Thanksgiving or Christmas Dinner fixes

by The Chef Alliance


Holidays are a hectic yet wonderful time for a Personal Chef - you are not nly looking after your own family and friends, but you've also got to make perfect meals for your clients, who want nothing more than to sit back and enjoy the holiday.  


With so much going on, it's not unusual for something to go wrong - it's how you handle it that can make or break you.  We have served up a few tips on common things that can go wrong with the traditional turkey dinner.  


If you have a few more tips, we'd love to add them to the list along with your name!  Simply email us your tips!



GRAVY
Lumpy gravy - transfer to a blender and whiz for a few seconds to take out the lumps, before returning to the saucepan for warming before serving.


Thin gravy - combine equal parts of flour (or cornflour) and cold water in a bowl until it forms a paste. in a saucepan, bring the thin gravy to a boil and slowly add the paste; whisk until the gravy thickens to the desired consistency.


Too much fat - if you have added the drippings from your meat to elevate the flavours of your gravy, but there is too much fat, then cool the gravy and spoon off the fat, which will rise to the top.  If you don't have time to cool and then reheat it, fill a metal ladle with ice and run it across the surface of the gravy - the fat will 'stick' to the underside of the ladle, and can be wiped off before repeating until all the excess fat has been removed.



STUFFING

Soggy stuffing - spread it out in a thin layer and place in the oven at about 300F until it dries out.


Dry stuffing - whisk together a few tablespoons of butter and broth and sprinkle it over the dry stuffing; cover with aluminum foil and bake for a few minutes at 350F - the steam will moisten the stuffing.



POTATOES

Lumpy mashed potatoes - add a little milk or cream, and cook over a low heat until the lumps of undercooked potato have time to soften.


Gluey mashed potatoes - mix in some grated cheese and an egg, and scoop into lightly-greased a cupcake pan.  Pop in a 350F oven until the tops are crispy and a golden brown.


Soggy roast potatoes - this often happens if the oven is overcrowded.  Remove everything from the oven, spread the potatoes out on shallow baking trays and roast until crispy.  Make sure that you use an oil with a high burning temperature to coat the potatoes for the best results.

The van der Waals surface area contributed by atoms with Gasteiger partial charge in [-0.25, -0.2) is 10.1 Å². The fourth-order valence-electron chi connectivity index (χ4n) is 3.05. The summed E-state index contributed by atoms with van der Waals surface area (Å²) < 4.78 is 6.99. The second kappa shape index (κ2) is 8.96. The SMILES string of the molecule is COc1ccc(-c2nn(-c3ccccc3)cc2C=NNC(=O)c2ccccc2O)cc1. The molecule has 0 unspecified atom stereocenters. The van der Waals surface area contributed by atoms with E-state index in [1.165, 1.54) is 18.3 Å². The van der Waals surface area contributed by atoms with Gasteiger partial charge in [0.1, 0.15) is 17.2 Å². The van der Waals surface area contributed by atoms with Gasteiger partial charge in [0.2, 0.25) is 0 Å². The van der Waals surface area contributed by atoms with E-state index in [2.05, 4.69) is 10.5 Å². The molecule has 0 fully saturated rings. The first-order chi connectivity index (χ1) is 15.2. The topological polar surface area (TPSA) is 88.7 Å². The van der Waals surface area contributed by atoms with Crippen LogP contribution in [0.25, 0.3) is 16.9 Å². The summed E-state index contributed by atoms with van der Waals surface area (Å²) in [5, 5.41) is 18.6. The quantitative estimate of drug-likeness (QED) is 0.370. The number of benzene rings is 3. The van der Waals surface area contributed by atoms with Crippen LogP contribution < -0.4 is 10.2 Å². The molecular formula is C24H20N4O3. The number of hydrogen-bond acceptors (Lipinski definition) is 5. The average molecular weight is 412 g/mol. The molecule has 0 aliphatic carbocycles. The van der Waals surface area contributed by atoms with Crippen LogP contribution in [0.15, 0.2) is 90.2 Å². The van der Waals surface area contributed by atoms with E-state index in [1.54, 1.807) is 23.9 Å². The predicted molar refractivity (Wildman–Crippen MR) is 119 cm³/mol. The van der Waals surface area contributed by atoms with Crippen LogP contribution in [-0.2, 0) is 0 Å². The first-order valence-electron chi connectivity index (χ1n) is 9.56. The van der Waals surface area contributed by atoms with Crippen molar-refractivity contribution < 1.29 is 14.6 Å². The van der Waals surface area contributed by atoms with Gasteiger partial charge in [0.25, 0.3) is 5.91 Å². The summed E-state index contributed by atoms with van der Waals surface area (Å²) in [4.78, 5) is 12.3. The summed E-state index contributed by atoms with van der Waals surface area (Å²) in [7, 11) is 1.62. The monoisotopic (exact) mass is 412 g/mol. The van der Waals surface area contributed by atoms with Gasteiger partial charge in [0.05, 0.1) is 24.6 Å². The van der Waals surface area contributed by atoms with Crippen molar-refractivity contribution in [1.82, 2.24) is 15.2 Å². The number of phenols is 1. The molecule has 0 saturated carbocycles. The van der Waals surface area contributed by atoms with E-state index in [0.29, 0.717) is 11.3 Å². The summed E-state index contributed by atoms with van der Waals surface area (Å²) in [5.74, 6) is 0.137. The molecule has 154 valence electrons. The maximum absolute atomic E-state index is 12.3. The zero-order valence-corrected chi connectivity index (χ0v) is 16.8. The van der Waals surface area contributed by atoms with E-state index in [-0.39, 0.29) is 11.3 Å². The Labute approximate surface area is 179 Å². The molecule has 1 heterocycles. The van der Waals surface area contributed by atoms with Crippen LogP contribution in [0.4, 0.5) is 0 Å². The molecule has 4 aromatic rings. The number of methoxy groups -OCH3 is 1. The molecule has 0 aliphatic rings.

BRUSSELS SPROUTS

Over-cooking sprouts can be rescued - simply drain, return to a pan with a teaspoon of butter and a generous splash of cream and mash while cooking.  Season with salt, black pepper and a little nutmeg.  If you have them add chestnuts for texture and a gourmet twist.



ROOT VEGETABLES

Over-cooking root vegetables, leaving them soft and mushy doesn't have to be a disaster.  Simply convert them into a soup but pureeing them with broth and cream (if desired) - if there's not enough for a bowl for each guest, serve as soup 'shots.'



TURKEY

Frozen turkey - the best way to thaw a turkey is in a fridge, but this can take a few days, depending on the size.  A faster way is to submerge the frozen turkey in a cold water bath (e.g. in a sink or an ice cooler), changing the water often until thawed.  Another way is to cut the turkey in half along the breastbone, or into portions and then to roast the pieces on a baking tray with herbs and veggies (the breast will cook faster, so add it to the oven after some time has passed).


Dry turkey - spray or drizzle warm chicken stock over the sliced turkey, or pour the stock over the sliced/portioned meat, cover with foil and place in a 350F oven for about 8-10 minutes so that the meat can absorb some of the stock before being served.


Delayed dinner - it's common for guests to arrive late or for your clients to ask that you hold off on serving dinner while guests mingle for a while longer.  Keeping the turkey warm without drying it out is as simple as wrapping it up well in aluminum foil and then covering it with a few towels - it should stay warm for a few hours.


​Too big for the oven - simply trim it down so that it will fit.  For example, trim off the legs and braise or confit them.  Or, you can remove the breasts and roast them later on in the cooking cycle on the tray.


Undercooked turkey - if you have underestimated the cooking time for the turkey and it comes out a little too pink for comfort, simply carve it up as you would have done, spray with broth and cover with foil; then place it back in the oven until cooked properly.  Alternatively, place the portions on a hot skillet and saute until cooked through.







The Chef Alliance is the leading organisation of Private & Personal Chefs & Caterers in Canada offering Chefs a place to locate jobs, meet new clients, grow their business, benefit from peer support, discounts to lower their business costs, marketing services & much more.  This allows Chefs concentrate on what they do best - cook great food!